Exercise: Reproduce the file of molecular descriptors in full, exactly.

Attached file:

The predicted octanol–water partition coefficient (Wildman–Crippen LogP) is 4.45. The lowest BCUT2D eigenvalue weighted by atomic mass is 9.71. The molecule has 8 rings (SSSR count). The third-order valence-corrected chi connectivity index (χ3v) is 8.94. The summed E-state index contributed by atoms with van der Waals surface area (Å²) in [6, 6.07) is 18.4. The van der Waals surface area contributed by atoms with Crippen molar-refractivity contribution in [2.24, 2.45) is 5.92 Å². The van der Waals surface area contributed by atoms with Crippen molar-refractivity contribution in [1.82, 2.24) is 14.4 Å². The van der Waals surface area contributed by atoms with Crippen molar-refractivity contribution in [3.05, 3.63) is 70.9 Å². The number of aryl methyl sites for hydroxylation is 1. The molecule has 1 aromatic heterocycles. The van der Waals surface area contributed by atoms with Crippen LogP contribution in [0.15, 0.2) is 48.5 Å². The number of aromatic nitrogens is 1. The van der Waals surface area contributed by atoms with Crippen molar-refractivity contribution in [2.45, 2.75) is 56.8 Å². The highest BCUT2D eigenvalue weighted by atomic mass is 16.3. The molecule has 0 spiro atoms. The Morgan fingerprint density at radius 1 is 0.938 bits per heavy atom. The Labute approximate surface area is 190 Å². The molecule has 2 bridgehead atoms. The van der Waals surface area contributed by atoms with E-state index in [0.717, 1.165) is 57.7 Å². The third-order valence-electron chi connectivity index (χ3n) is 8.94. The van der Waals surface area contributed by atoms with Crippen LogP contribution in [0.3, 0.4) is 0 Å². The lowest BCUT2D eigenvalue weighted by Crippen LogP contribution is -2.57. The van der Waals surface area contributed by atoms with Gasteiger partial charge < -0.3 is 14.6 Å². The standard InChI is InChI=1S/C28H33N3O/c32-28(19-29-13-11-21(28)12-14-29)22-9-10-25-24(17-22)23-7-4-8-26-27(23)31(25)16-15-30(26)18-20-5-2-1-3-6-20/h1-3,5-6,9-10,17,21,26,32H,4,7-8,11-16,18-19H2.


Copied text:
The predicted octanol–water partition coefficient (Wildman–Crippen LogP) is 4.45. The lowest BCUT2D eigenvalue weighted by atomic mass is 9.71. The molecule has 8 rings (SSSR count). The third-order valence-corrected chi connectivity index (χ3v) is 8.94. The summed E-state index contributed by atoms with van der Waals surface area (Å²) in [6, 6.07) is 18.4. The van der Waals surface area contributed by atoms with Crippen molar-refractivity contribution in [2.24, 2.45) is 5.92 Å². The van der Waals surface area contributed by atoms with Crippen molar-refractivity contribution in [1.82, 2.24) is 14.4 Å². The van der Waals surface area contributed by atoms with Crippen molar-refractivity contribution in [3.05, 3.63) is 70.9 Å². The number of aryl methyl sites for hydroxylation is 1. The molecule has 1 aromatic heterocycles. The van der Waals surface area contributed by atoms with Crippen LogP contribution in [0.15, 0.2) is 48.5 Å². The number of aromatic nitrogens is 1. The van der Waals surface area contributed by atoms with Crippen molar-refractivity contribution in [2.45, 2.75) is 56.8 Å². The highest BCUT2D eigenvalue weighted by atomic mass is 16.3. The molecule has 0 spiro atoms. The Morgan fingerprint density at radius 1 is 0.938 bits per heavy atom. The Labute approximate surface area is 190 Å². The molecule has 2 bridgehead atoms. The van der Waals surface area contributed by atoms with E-state index in [0.717, 1.165) is 57.7 Å². The third-order valence-electron chi connectivity index (χ3n) is 8.94. The van der Waals surface area contributed by atoms with Crippen LogP contribution in [0.3, 0.4) is 0 Å². The lowest BCUT2D eigenvalue weighted by Crippen LogP contribution is -2.57. The van der Waals surface area contributed by atoms with Gasteiger partial charge < -0.3 is 14.6 Å². The standard InChI is InChI=1S/C28H33N3O/c32-28(19-29-13-11-21(28)12-14-29)22-9-10-25-24(17-22)23-7-4-8-26-27(23)31(25)16-15-30(26)18-20-5-2-1-3-6-20/h1-3,5-6,9-10,17,21,26,32H,4,7-8,11-16,18-19H2.